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ADAPTED enters its final month!

The ADAPTED project comes to an end on 30th September. We will not have time to be too sad about that (although of course we are!). Our final month will be very busy as we work on collecting the remaining data and completing the final analyses which were delayed due to the COVID-19 outbreak.

We expect a number of papers to come from this ongoing analysis - every member of the ADAPTED consortium is currently involved in preparing a manuscript!

So far, the ADAPTED project has published several papers including:

  • Showing that a rare coding variant in the PLCG2 gene slows Alzheimer's disease progression and maintains cognitive function- apparently counteracting the deleterious effect of the APOE ε4 allele. This highlights the PLCG2 enzyme as a potential target for therapeutic intervention in AD.

  • Showing that levels of proteins CDH6 and HAGH are significantly higher in AD patients who also carry the APOE ε4 gene, compared to healthy controls. This suggests that CDH6 and HAGH could be used as new blood-based biomarkers for the detection of presymptomtic AD.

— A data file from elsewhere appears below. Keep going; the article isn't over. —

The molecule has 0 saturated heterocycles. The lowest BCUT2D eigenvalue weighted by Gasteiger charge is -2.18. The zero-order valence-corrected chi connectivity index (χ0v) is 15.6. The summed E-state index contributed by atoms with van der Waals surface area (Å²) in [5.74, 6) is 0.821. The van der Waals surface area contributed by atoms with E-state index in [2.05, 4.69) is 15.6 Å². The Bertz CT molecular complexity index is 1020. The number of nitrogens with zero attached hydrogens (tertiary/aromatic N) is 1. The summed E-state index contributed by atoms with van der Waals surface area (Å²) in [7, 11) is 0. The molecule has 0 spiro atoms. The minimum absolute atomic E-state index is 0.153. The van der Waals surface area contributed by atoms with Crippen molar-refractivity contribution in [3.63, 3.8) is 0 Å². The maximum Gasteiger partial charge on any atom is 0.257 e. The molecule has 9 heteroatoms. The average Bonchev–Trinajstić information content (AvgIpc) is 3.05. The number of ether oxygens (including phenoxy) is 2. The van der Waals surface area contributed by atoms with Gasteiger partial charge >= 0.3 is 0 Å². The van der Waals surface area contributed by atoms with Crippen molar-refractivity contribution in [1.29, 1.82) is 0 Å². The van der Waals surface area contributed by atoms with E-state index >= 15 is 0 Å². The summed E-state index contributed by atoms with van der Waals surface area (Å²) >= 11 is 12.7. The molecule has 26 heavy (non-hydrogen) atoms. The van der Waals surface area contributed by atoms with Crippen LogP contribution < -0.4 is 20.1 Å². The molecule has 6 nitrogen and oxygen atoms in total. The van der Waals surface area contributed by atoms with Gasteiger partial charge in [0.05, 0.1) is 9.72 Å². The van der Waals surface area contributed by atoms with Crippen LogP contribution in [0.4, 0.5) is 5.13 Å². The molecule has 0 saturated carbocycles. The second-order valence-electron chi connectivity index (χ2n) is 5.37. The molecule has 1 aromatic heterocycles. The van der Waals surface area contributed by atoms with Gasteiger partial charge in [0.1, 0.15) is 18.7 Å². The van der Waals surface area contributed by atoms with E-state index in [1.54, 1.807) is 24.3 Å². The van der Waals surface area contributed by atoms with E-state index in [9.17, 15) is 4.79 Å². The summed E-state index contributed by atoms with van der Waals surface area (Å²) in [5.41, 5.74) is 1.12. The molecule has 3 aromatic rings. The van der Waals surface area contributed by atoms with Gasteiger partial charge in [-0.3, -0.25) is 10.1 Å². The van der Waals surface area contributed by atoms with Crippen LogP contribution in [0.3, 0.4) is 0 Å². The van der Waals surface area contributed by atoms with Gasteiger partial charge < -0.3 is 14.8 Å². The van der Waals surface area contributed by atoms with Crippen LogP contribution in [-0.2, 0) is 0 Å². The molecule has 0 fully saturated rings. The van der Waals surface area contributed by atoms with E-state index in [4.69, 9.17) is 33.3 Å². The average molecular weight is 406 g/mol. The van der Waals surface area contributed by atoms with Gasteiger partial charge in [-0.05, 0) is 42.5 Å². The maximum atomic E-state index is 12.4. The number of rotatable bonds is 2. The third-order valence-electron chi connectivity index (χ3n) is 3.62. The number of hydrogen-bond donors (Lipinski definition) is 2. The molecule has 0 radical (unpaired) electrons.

• A demonstration of a human blood-brain barrier on-a-chip model. This can be used, for example, to study the effects of different APOE genotypes on barrier function, or how potential therapies are transported into the brain.

  • Identifying an unexpected potential genetic link between echocardiographic measures and cognitive decline in later life. This could be used to design preventative strategies to combat Alzheimer's disease - connecting heart disease monitoring with screening for cognitive problems.

  • Identifying 15 metabolites which are associated with cognition (either improved or impaired) - these associations were independent of APOE genotype.

For more details see our publications page and check back here in the coming weeks for further updates!

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